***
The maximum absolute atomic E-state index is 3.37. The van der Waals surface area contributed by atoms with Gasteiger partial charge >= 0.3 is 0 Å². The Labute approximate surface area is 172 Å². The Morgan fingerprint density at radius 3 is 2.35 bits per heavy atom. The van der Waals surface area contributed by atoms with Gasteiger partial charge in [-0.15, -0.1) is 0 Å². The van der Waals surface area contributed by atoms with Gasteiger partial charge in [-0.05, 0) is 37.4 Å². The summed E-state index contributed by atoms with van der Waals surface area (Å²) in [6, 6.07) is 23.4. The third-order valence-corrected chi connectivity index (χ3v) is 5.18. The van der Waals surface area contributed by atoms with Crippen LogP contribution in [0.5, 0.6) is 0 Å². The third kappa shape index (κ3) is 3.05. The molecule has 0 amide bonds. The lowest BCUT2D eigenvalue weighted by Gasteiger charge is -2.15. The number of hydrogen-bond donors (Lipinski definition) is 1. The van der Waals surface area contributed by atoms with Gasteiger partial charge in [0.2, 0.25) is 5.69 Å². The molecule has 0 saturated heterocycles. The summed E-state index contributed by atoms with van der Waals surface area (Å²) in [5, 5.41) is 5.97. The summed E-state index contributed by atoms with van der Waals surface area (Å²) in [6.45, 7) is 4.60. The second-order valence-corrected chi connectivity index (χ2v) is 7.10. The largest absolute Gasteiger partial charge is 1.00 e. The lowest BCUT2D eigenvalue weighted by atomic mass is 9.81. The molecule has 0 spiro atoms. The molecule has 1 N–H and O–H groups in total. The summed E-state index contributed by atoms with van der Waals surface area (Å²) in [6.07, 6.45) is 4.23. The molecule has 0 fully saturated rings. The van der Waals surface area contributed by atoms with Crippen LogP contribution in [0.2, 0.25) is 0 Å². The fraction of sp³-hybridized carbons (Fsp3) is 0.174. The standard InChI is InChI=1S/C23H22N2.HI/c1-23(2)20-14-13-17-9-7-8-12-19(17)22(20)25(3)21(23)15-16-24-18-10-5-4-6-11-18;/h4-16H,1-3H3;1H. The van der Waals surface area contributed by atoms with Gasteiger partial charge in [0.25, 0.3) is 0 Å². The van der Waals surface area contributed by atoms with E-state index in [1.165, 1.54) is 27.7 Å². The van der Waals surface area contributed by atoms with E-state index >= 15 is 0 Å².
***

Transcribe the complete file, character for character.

The maximum absolute atomic E-state index is 3.37. The van der Waals surface area contributed by atoms with Gasteiger partial charge >= 0.3 is 0 Å². The Labute approximate surface area is 172 Å². The Morgan fingerprint density at radius 3 is 2.35 bits per heavy atom. The van der Waals surface area contributed by atoms with Gasteiger partial charge in [-0.15, -0.1) is 0 Å². The van der Waals surface area contributed by atoms with Gasteiger partial charge in [-0.05, 0) is 37.4 Å². The summed E-state index contributed by atoms with van der Waals surface area (Å²) in [6, 6.07) is 23.4. The third-order valence-corrected chi connectivity index (χ3v) is 5.18. The van der Waals surface area contributed by atoms with Crippen LogP contribution in [0.5, 0.6) is 0 Å². The third kappa shape index (κ3) is 3.05. The molecule has 0 amide bonds. The lowest BCUT2D eigenvalue weighted by Gasteiger charge is -2.15. The number of hydrogen-bond donors (Lipinski definition) is 1. The van der Waals surface area contributed by atoms with Gasteiger partial charge in [0.2, 0.25) is 5.69 Å². The molecule has 0 saturated heterocycles. The summed E-state index contributed by atoms with van der Waals surface area (Å²) in [5, 5.41) is 5.97. The summed E-state index contributed by atoms with van der Waals surface area (Å²) in [6.45, 7) is 4.60. The second-order valence-corrected chi connectivity index (χ2v) is 7.10. The largest absolute Gasteiger partial charge is 1.00 e. The lowest BCUT2D eigenvalue weighted by atomic mass is 9.81. The molecule has 0 spiro atoms. The molecule has 1 N–H and O–H groups in total. The summed E-state index contributed by atoms with van der Waals surface area (Å²) in [6.07, 6.45) is 4.23. The molecule has 0 fully saturated rings. The van der Waals surface area contributed by atoms with Crippen LogP contribution in [0.2, 0.25) is 0 Å². The fraction of sp³-hybridized carbons (Fsp3) is 0.174. The standard InChI is InChI=1S/C23H22N2.HI/c1-23(2)20-14-13-17-9-7-8-12-19(17)22(20)25(3)21(23)15-16-24-18-10-5-4-6-11-18;/h4-16H,1-3H3;1H. The van der Waals surface area contributed by atoms with Gasteiger partial charge in [0.25, 0.3) is 0 Å². The van der Waals surface area contributed by atoms with E-state index in [1.165, 1.54) is 27.7 Å². The van der Waals surface area contributed by atoms with E-state index >= 15 is 0 Å².